[ 273 Pa. Super. Page 92]

    have done so had it felt that sufficient evidence of aggravating circumstances had been presented during the trial.

Defendant also argues that the prosecutor committed reversible error in her summation to the jury because she stated her personal opinion as to the credibility of certain testimony. During her summation the prosecutor stated that:

"To the extent that the statement admits that the defendant did the shooting, I think you can accept it to that extent. It contained a version of the incident which is contradictory to the version of the witnesses. I think that the Commonwealth witnesses proved that his version is not accurate. It is not true. It was made up. And I think you could understand why it would be made up. Because who would have the stronger motive in this case for lying?

Defendant also complains of the following remark made by the prosecutor during summation which pertains to the testimony of one of the Commonwealth witnesses, a 16 year old youth, who described the shooter as being 4'9" tall:

"I suggest to you that this is not a serious problem of identification in this case.

"A lot of people are confused by height and I would suggest to you that the witness described two men to the police and she may have gotten confused on the witness stand as to which of the men she was describing."

Contrary to the defendant's allegation, the use of the words "I think" when used in this context are not an expression of personal belief. The remarks were merely meant to urge the jury to make a fair inference from the facts adduced during the trial of the case even if they were improper they amounted to harmless error here where the defendant himself admitted the shooting but based his defense on other grounds. Since a prosecutor may always make a fair inference from the record testimony no reversible error occurred here. Commonwealth v. Glass, 486 Pa. 334, 405 A.2d 1236 (1979). See also Commonwealth v. Green, 251 Pa. Super. 318, 380 A.2d 798 (1977).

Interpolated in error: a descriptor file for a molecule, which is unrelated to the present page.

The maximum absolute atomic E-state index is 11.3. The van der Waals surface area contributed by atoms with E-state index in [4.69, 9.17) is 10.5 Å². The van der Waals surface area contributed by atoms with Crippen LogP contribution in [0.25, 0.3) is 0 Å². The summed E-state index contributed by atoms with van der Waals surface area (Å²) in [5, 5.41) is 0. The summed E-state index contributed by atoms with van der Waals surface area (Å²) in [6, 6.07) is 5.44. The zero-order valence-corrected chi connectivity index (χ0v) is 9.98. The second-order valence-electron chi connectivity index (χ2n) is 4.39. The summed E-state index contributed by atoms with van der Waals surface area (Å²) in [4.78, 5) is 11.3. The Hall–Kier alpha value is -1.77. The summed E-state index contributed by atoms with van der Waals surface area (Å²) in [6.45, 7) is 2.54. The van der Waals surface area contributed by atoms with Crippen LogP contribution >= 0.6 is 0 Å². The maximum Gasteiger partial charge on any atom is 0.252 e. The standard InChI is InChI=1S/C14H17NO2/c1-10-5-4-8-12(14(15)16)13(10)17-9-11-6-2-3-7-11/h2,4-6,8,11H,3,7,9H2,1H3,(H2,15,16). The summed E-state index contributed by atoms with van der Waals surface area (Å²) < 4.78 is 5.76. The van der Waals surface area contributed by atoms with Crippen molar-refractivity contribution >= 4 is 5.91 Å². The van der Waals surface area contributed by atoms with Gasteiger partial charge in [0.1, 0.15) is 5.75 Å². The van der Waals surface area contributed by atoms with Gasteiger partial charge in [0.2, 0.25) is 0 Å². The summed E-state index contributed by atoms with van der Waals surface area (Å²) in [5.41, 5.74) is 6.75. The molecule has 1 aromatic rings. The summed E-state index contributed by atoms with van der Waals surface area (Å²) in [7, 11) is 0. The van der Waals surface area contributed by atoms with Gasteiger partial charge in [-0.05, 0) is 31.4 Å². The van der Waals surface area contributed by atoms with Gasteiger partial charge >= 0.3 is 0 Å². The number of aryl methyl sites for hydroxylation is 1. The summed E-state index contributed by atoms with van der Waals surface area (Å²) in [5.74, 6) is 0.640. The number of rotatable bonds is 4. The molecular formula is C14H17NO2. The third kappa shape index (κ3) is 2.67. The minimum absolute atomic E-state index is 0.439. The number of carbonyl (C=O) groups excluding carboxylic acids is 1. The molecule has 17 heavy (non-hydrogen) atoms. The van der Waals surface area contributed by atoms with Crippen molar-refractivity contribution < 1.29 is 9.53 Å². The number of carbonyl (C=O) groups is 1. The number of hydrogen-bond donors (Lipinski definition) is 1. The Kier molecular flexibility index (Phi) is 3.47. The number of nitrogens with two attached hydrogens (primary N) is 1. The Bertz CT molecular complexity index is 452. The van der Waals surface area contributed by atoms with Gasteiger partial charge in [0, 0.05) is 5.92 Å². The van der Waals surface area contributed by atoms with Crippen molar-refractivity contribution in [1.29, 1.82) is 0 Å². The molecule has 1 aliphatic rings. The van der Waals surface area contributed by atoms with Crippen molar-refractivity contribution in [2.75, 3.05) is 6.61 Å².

[ 273 Pa. Super. Page 93]

Defendant further claims that his statement made to the police after his Georgia arrest to the effect that he did the shooting should have been suppressed as the product of an illegal arrest. However, there is no question but that the Philadelphia police had probable cause to arrest the defendant and even if his Georgia arrest was illegal, any illegality attached to this arrest in no way tainted his statement given to the police. See Commonwealth v. Jacobs, 445 Pa. 364, 284 A.2d 717 (1971). Furthermore, the defendant waived extradition to Pennsylvania and thereby voluntarily submitted himself to Pennsylvania jurisdiction thereby curing any defect in the legality of the arrest warrant being served outside of Pennsylvania.

Finally, defendant claims that it was reversible error for the trial court to advise the jury as to sentencing ranges for the charges of manslaughter. However, 18 C.P.S.A. 1311 expressly mandated that the jury be instructed as to the penalties for all three degrees of murder. Both voluntary and involuntary manslaughter are lesser included offenses of murder. Commonwealth v. Boone, 450 Pa. 357, 301 A.2d 699 (1973). In any event, the statute did not proscribe a trial judge from instructing a jury on voluntary and involuntary manslaughter and we see no prejudice to defendant in so doing. Defendant urges us to hold the statute (18 C.P.S.A. 1311) unconstitutional as he claims that it preoccupies the jury's mind with sentencing. In McGautha v. California, 402 U.S. 183, 91 S.Ct. 1454, 28 L.Ed.2d 711 (1971), the United States Supreme Court clearly established that a statute which allowed a jury to be aware of sentencing alternatives was not unconstitutional. Therefore, we hold that this contention of the defendant is also devoid of merit.


*fn* Justice Louis L. Manderino of the Supreme Court of Pennsylvania, and Judge Vincent A. Cirillo of the Court of Common Pleas of Montgomery County, Pennsylvania, are sitting by designation.